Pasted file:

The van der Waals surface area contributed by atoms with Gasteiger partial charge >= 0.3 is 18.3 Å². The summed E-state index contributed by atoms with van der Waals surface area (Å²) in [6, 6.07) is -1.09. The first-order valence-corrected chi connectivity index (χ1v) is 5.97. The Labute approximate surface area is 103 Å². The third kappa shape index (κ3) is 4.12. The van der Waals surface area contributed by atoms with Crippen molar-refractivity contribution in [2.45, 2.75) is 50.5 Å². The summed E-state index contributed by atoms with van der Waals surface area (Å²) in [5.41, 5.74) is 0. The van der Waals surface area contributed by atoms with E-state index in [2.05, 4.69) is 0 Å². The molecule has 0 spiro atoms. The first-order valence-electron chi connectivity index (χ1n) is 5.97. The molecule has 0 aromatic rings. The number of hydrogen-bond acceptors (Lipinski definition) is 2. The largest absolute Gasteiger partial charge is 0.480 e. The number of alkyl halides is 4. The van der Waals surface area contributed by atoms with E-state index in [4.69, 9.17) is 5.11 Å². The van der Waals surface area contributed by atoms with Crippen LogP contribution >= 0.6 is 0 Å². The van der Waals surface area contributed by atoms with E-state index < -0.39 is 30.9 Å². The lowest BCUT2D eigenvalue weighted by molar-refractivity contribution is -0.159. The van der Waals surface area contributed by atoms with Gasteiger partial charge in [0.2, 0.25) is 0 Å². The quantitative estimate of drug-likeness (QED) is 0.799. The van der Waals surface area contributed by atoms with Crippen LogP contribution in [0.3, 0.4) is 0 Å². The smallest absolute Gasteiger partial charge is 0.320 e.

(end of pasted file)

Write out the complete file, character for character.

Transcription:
The van der Waals surface area contributed by atoms with Gasteiger partial charge >= 0.3 is 18.3 Å². The summed E-state index contributed by atoms with van der Waals surface area (Å²) in [6, 6.07) is -1.09. The first-order valence-corrected chi connectivity index (χ1v) is 5.97. The Labute approximate surface area is 103 Å². The third kappa shape index (κ3) is 4.12. The van der Waals surface area contributed by atoms with Crippen molar-refractivity contribution in [2.45, 2.75) is 50.5 Å². The summed E-state index contributed by atoms with van der Waals surface area (Å²) in [5.41, 5.74) is 0. The van der Waals surface area contributed by atoms with E-state index in [2.05, 4.69) is 0 Å². The molecule has 0 spiro atoms. The first-order valence-electron chi connectivity index (χ1n) is 5.97. The molecule has 0 aromatic rings. The number of hydrogen-bond acceptors (Lipinski definition) is 2. The largest absolute Gasteiger partial charge is 0.480 e. The number of alkyl halides is 4. The van der Waals surface area contributed by atoms with E-state index in [4.69, 9.17) is 5.11 Å². The van der Waals surface area contributed by atoms with Crippen LogP contribution >= 0.6 is 0 Å². The van der Waals surface area contributed by atoms with E-state index < -0.39 is 30.9 Å². The lowest BCUT2D eigenvalue weighted by molar-refractivity contribution is -0.159. The van der Waals surface area contributed by atoms with Gasteiger partial charge in [0.2, 0.25) is 0 Å². The quantitative estimate of drug-likeness (QED) is 0.799. The van der Waals surface area contributed by atoms with Crippen LogP contribution in [0.3, 0.4) is 0 Å². The smallest absolute Gasteiger partial charge is 0.320 e.